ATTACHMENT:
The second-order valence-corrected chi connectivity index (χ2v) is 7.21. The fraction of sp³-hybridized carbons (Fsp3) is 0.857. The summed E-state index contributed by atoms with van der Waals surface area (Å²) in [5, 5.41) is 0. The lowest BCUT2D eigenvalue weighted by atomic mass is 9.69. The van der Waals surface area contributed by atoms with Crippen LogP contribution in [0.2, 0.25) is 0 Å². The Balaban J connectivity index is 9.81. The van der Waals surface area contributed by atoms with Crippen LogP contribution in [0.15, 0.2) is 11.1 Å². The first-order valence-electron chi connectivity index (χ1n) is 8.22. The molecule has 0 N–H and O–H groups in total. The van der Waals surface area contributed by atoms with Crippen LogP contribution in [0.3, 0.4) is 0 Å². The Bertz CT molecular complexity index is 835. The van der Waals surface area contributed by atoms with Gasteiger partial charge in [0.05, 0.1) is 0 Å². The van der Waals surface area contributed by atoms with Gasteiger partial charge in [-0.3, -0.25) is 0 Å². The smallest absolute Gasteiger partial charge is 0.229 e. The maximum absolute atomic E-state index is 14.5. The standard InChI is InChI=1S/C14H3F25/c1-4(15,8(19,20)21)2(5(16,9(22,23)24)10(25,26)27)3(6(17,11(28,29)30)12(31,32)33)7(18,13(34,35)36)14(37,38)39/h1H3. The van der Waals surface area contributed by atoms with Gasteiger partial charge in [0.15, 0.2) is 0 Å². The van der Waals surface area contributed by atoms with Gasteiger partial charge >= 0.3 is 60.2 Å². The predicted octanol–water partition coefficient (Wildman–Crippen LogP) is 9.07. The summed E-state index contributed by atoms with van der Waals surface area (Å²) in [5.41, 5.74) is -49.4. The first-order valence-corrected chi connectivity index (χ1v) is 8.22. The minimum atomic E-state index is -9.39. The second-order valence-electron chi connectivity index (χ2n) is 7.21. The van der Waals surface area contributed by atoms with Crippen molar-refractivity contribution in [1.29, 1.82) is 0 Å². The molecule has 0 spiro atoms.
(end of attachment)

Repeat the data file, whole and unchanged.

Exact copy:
The second-order valence-corrected chi connectivity index (χ2v) is 7.21. The fraction of sp³-hybridized carbons (Fsp3) is 0.857. The summed E-state index contributed by atoms with van der Waals surface area (Å²) in [5, 5.41) is 0. The lowest BCUT2D eigenvalue weighted by atomic mass is 9.69. The van der Waals surface area contributed by atoms with Crippen LogP contribution in [0.2, 0.25) is 0 Å². The Balaban J connectivity index is 9.81. The van der Waals surface area contributed by atoms with Crippen LogP contribution in [0.15, 0.2) is 11.1 Å². The first-order valence-electron chi connectivity index (χ1n) is 8.22. The molecule has 0 N–H and O–H groups in total. The van der Waals surface area contributed by atoms with Crippen LogP contribution in [0.3, 0.4) is 0 Å². The Bertz CT molecular complexity index is 835. The van der Waals surface area contributed by atoms with Gasteiger partial charge in [0.05, 0.1) is 0 Å². The van der Waals surface area contributed by atoms with Gasteiger partial charge in [-0.3, -0.25) is 0 Å². The smallest absolute Gasteiger partial charge is 0.229 e. The maximum absolute atomic E-state index is 14.5. The standard InChI is InChI=1S/C14H3F25/c1-4(15,8(19,20)21)2(5(16,9(22,23)24)10(25,26)27)3(6(17,11(28,29)30)12(31,32)33)7(18,13(34,35)36)14(37,38)39/h1H3. The van der Waals surface area contributed by atoms with Gasteiger partial charge in [0.15, 0.2) is 0 Å². The van der Waals surface area contributed by atoms with Gasteiger partial charge >= 0.3 is 60.2 Å². The predicted octanol–water partition coefficient (Wildman–Crippen LogP) is 9.07. The summed E-state index contributed by atoms with van der Waals surface area (Å²) in [5.41, 5.74) is -49.4. The first-order valence-corrected chi connectivity index (χ1v) is 8.22. The minimum atomic E-state index is -9.39. The second-order valence-electron chi connectivity index (χ2n) is 7.21. The van der Waals surface area contributed by atoms with Crippen molar-refractivity contribution in [1.29, 1.82) is 0 Å². The molecule has 0 spiro atoms.